CHRISTIANE AMANPOUR Biography - People in the News and Media


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Name: Christiane Amanpour                                                                 
Born: 12 January  1958                                                                     
Christiane Amanpour, CBE, (born January 12, 1958) is                                       
the chief international correspondent for CNN.                                             
Shortly after her birth in London, her father Mohammad, an Iranian airline                 
executive, and her British mother Patricia, moved the family to Tehran. The               
Amanpours led a privileged life under the government of the Shah of Iran.                 
At age 11, she returned to England to attend first the Holy Cross Convent School           
in Buckinghamshire, England, and then the New Hall School, an exclusive Roman             
Catholic girls' school. Her family had to flee Iran after the Islamic Revolution           
of 1979.                                                                                   
Amanpour moved to the United States to study journalism at the University of               
Rhode Island. During her time at U.R.I. she worked in the News Department at               
WBRU-FM Providence. One of her college housemates was John F Kennedy Jr, who was           
attending Brown University; they remained close friends until his death in 1999.           
Amanpour graduated from URI Summa Cum Laude, with a B.A. in journalism, in 1983.           
After graduation in 1983, she worked for NBC affiliate WJAR in Providence, Rhode           
Island as an electronic graphics designer. In 1983, she was hired by CNN. In               
1989, she was posted to Frankfurt, Germany, where she reported on the democratic           
revolutions sweeping Eastern Europe at the time.                                           
It was her coverage of the Persian Gulf War that followed Iraq's occupation of             
Kuwait in 1990 that made her famous, while also taking the network to a new               
level of news coverage. Thereafter, she reported from the Bosnian war and many             
other conflict zones. Her emotional delivery from Sarajevo during the Siege of             
Sarajevo led some viewers and critics to question her professional objectivity,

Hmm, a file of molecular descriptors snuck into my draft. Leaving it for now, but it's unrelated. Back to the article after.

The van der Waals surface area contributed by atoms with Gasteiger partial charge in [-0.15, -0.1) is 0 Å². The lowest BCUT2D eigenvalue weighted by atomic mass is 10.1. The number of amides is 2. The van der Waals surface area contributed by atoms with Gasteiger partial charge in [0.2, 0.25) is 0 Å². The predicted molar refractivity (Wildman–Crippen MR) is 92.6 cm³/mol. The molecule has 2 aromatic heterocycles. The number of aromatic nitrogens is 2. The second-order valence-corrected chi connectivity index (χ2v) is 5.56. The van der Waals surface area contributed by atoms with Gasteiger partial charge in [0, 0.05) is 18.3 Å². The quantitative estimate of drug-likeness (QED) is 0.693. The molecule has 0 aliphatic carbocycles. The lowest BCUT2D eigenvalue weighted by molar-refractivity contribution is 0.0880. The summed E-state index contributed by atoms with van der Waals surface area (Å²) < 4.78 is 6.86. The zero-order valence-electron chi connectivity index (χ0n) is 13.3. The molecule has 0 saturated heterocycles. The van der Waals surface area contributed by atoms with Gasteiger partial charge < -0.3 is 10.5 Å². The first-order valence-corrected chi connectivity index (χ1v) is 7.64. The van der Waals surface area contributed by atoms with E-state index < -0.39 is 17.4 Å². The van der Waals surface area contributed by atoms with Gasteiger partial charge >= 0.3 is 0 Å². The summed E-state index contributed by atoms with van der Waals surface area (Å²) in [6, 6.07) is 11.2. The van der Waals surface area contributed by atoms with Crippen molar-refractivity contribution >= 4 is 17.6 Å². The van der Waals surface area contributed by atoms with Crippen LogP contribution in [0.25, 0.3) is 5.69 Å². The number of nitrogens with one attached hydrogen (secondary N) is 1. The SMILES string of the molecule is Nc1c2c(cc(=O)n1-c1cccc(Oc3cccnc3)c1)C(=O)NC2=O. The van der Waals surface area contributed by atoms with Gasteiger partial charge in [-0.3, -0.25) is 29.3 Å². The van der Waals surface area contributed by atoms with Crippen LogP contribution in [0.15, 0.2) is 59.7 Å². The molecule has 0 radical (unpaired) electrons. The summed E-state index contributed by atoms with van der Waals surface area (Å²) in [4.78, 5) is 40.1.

claiming that many of her reports were unjustified and in favour towards the               
Bosnians, to which she replied, "There are some situations one simply cannot be           
neutral about, because when you are neutral you are an accomplice. Objectivity             
doesn't mean treating all sides equally. It means giving each side a hearing."             
From 1996-2005, she contracted with CBS to file four to five in-depth,                     
international news reports a year as a special contributor on that network's               
newsmagazine program, 60 Minutes. These reports garnered a Peabody Award in 1998,         
adding to the Peabody she was awarded in 1993.                                             
Based out of CNN's London bureau, Amanpour is one of the most recognized                   
international correspondents on American television. Her willingness to work in           
dangerous conflict zones has reportedly made her one of the more highly (if not           
the highest) paid field reporters in the world. She speaks English, Persian, and           
French fluently.                                                                           
She has had many memorable moments in her career, one of them being a telephone           
interview with Yasser Arafat during the siege on his compound in March 2002,               
during which Chairman Arafat hung up on her. Another was landing the first                 
and only post-election interview of Iranian President Mahmoud Ahmadinejad by a             
Western journalist in 2005, despite some trepidation that this strident disciple           
of the now deceased Ayatollah Ruhollah Khomeini would raise the issue of the               
Amanpour family's ties to Shah Mohammad Reza Pahlavi, who was deposed by a                 
revolution led by Khomeini with Ahmadinejad's active involvement. The interview           
proved this concern to be unwarranted.                                                     
She sat down with North Korea's chief nuclear negotiator Kim Kye Gwan on                   
February 26, 2008 after the New York Philharmonic visit to North Korea.